Recent articles have highlighted Rochester’s dependency on parking, and have illustrated how our over-reliance on parking is limiting downtown development. This is in turn limiting how many jobs can be located in the city, and many people are beginning to make the connections between the location of jobs, access to jobs, and our debilitating poverty problem.
Downtown Rochester used to hold more offices and employment when a good transit system allowed people to access downtown without land-devouring parking. Over the last few decades, we have focused almost entirely on parking instead. The result is that downtown can no longer support the density that it once had. To make matters worse, parking lots and parking garages have thinned downtown’s vitality further by creating dead zones between buildings. Parking has thinned out and dulled downtown.
Where jobs are located matters enormously, and our discussion about poverty is not giving nearly enough attention to the issues of proximity to jobs and access to jobs. We have lost thousands of jobs in the city, not just at Kodak, but many other office and industrial locations throughout the city.
While some of this job loss has been partially replaced by jobs in dispersed outer suburban locations, transit cannot economically serve those locations. Our first new major manufacturer in the region (1366 Technologies, which will be located on the western edge of Genesee County) will be located well outside of the reach of transit, while ample industrial space in our region’s core lies vacant. The result is that far fewer jobs are now accessible to those who need them the most. A recent study by the Brookings Institution shows that only 10.4% of Rochester’s jobs are reachable via transit within 45 minutes.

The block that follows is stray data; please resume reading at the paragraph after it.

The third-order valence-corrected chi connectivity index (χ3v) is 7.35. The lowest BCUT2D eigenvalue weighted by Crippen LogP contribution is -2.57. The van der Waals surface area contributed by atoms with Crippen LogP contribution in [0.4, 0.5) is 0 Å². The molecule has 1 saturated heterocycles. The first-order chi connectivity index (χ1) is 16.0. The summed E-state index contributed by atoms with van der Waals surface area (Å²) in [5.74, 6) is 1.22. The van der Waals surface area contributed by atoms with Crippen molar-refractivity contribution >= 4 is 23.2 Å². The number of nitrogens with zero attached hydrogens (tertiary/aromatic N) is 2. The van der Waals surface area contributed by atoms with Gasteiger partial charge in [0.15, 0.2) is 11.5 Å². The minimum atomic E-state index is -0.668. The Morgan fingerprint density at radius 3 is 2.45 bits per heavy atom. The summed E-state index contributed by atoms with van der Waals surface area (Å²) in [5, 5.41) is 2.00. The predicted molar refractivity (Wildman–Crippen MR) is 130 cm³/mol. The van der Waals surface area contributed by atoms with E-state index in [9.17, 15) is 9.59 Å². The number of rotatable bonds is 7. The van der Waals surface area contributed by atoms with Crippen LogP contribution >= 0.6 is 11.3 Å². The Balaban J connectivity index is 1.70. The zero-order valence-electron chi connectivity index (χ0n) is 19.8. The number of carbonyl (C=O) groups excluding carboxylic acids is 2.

We need to locate more jobs in the center city if we are to make real progress on poverty and grow the city’s tax base. We need major improvements in transit in order to enable city job growth and to provide access to those jobs. Cities such as Tucson (which is smaller and less dense than Rochester) are successful doing exactly that, and it is imperative that we learn from their examples.
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